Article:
World Bank Delivers a Rare Rebuke

WASHINGTON -- Paul Wolfowitz's struggle to remain as president of the World Bank was dealt a crippling setback when its most powerful oversight committee delivered an unusually public rebuke of his leadership, expressing "great concern" about the institution's future and the need to preserve its credibility and staff morale.

Wolfowitz, responding at a news conference Sunday, vowed to stay on at the bank, however, saying that he too cared about the bank's ethical standards.

"Look, I believe in the mission of this organization, and I believe I can carry it out," he said with a pained smile and a measure of frustration.

The extraordinary exchange between Wolfowitz and the oversight committee, which consists of 47 of the world's finance ministers and leaders of other international organizations, deepened the uncertainty over Wolfowitz. His future had earlier been thrown into doubt by the disclosure that he played a direct role in granting a pay raise and promotion to a female companion when she was transferred in 2005.

Bank and finance officials said they could not recall any time in the history of the bank when there was such an open and rancorous rift between its president and the people who are supposed to run the institution in cooperation with him.

The events of the day, in which top officials took time out from discussing issues like poverty and development strategies, set up a clear impasse between Wolfowitz and the leadership of the bank, as represented by what seemed to be most of the world's finance ministers and most of the members of a separate 24-member executive board that governs its day-to-day affairs.

The rebuke of Wolfowitz came in the form of bureaucratic language in a series of sentences in the board's communique Sunday that asserted "the current situation is of great concern to all of us," an unusually blunt statement for a circumspect institution. "We have to ensure that the bank can effectively carry out its mandate and maintain its credibility and reputation as well as the motivation of its staff," the committee said. "We expect the bank to adhere to a high standard of internal governance."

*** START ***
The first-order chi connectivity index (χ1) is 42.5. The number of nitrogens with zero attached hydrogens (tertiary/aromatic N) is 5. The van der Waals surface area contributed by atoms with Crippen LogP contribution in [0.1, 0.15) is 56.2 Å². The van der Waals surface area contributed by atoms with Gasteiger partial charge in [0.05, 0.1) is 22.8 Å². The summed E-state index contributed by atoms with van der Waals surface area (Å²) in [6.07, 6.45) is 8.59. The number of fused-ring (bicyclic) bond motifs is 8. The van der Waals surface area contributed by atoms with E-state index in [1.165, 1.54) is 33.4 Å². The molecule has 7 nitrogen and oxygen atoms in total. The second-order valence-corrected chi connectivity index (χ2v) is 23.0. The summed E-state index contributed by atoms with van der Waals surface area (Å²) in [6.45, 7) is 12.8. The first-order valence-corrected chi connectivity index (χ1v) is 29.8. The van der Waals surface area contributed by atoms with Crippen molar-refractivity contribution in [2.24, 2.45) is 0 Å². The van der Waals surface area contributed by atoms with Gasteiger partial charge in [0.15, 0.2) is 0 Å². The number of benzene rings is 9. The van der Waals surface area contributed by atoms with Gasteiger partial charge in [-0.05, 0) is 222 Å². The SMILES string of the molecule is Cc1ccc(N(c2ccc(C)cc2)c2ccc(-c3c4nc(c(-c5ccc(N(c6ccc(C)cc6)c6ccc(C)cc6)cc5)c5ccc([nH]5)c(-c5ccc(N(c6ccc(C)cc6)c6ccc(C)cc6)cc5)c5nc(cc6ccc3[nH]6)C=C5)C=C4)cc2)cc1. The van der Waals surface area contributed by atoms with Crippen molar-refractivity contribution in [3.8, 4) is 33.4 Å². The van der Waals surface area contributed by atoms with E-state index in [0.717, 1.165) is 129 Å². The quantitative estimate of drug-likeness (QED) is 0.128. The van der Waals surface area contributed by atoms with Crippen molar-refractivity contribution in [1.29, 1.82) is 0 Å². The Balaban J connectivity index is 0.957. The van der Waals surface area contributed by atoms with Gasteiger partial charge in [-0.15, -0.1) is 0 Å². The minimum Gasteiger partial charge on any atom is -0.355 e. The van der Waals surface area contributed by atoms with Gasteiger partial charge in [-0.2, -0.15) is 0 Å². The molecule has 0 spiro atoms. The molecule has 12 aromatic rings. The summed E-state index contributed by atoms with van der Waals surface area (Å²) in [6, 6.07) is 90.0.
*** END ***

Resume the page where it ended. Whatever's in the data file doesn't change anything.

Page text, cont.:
Though the language was indirect, the message it sent was unmistakable, according to officials who have been meeting in Washington the last few days. "Words like 'concerned,' 'credibility' and 'reputation' are pretty unprecedented for a communique from a place like the World Bank,'' said an official involved in the drafting of the statement. At issue in these statements was a crisis arising from Wolfowitz's involvement in decisions to transfer his companion, Shaha Ali Riza, to a new job and give her a raise.

Officially, Wolfowitz and the bank are now to wait for a full report by the bank's board on his leadership and charges of favoritism in dealing with Riza, who was employed at the bank until 2005. But bank officials said that in delaying a finding, the board seemed to be buying time for Wolfowitz to consider resigning. European officials close to the bank said that if anything, Wolfowitz's apparent dismissal of the criticism on Sunday would increase the determination of the wealthy European donor nations of the bank -- especially Britain, France and Germany -- that he needed to step aside for the good of the bank.